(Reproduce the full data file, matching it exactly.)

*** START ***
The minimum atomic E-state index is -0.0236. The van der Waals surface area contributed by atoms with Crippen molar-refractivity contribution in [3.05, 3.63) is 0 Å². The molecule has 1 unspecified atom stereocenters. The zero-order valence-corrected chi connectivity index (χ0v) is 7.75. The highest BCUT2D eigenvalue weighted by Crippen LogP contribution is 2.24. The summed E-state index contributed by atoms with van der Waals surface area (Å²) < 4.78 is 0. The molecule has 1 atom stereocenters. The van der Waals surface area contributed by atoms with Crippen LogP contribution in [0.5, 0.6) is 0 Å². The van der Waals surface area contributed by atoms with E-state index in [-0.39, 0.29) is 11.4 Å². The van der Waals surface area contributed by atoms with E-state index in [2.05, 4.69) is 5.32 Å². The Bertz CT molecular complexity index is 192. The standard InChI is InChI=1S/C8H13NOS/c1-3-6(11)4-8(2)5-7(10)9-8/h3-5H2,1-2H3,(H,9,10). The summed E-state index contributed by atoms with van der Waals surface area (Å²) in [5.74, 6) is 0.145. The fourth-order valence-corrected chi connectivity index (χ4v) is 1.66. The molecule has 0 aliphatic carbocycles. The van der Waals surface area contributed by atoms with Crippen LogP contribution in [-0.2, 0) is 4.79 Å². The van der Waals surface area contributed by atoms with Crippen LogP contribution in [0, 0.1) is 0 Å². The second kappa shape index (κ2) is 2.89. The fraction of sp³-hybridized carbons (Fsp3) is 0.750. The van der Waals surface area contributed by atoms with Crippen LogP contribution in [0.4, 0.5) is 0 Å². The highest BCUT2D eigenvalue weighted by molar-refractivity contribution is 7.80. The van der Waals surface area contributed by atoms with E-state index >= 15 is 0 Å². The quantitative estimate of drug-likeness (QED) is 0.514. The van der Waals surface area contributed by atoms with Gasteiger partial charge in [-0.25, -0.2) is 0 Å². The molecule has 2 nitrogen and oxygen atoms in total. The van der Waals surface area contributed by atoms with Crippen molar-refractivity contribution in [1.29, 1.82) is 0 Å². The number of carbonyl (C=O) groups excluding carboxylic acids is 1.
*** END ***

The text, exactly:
The minimum atomic E-state index is -0.0236. The van der Waals surface area contributed by atoms with Crippen molar-refractivity contribution in [3.05, 3.63) is 0 Å². The molecule has 1 unspecified atom stereocenters. The zero-order valence-corrected chi connectivity index (χ0v) is 7.75. The highest BCUT2D eigenvalue weighted by Crippen LogP contribution is 2.24. The summed E-state index contributed by atoms with van der Waals surface area (Å²) < 4.78 is 0. The molecule has 1 atom stereocenters. The van der Waals surface area contributed by atoms with Crippen LogP contribution in [0.5, 0.6) is 0 Å². The van der Waals surface area contributed by atoms with E-state index in [-0.39, 0.29) is 11.4 Å². The van der Waals surface area contributed by atoms with E-state index in [2.05, 4.69) is 5.32 Å². The Bertz CT molecular complexity index is 192. The standard InChI is InChI=1S/C8H13NOS/c1-3-6(11)4-8(2)5-7(10)9-8/h3-5H2,1-2H3,(H,9,10). The summed E-state index contributed by atoms with van der Waals surface area (Å²) in [5.74, 6) is 0.145. The fourth-order valence-corrected chi connectivity index (χ4v) is 1.66. The molecule has 0 aliphatic carbocycles. The van der Waals surface area contributed by atoms with Crippen LogP contribution in [-0.2, 0) is 4.79 Å². The van der Waals surface area contributed by atoms with Crippen LogP contribution in [0, 0.1) is 0 Å². The second kappa shape index (κ2) is 2.89. The fraction of sp³-hybridized carbons (Fsp3) is 0.750. The van der Waals surface area contributed by atoms with Crippen LogP contribution in [0.4, 0.5) is 0 Å². The highest BCUT2D eigenvalue weighted by molar-refractivity contribution is 7.80. The van der Waals surface area contributed by atoms with E-state index >= 15 is 0 Å². The quantitative estimate of drug-likeness (QED) is 0.514. The van der Waals surface area contributed by atoms with Gasteiger partial charge in [-0.25, -0.2) is 0 Å². The molecule has 2 nitrogen and oxygen atoms in total. The van der Waals surface area contributed by atoms with Crippen molar-refractivity contribution in [1.29, 1.82) is 0 Å². The number of carbonyl (C=O) groups excluding carboxylic acids is 1.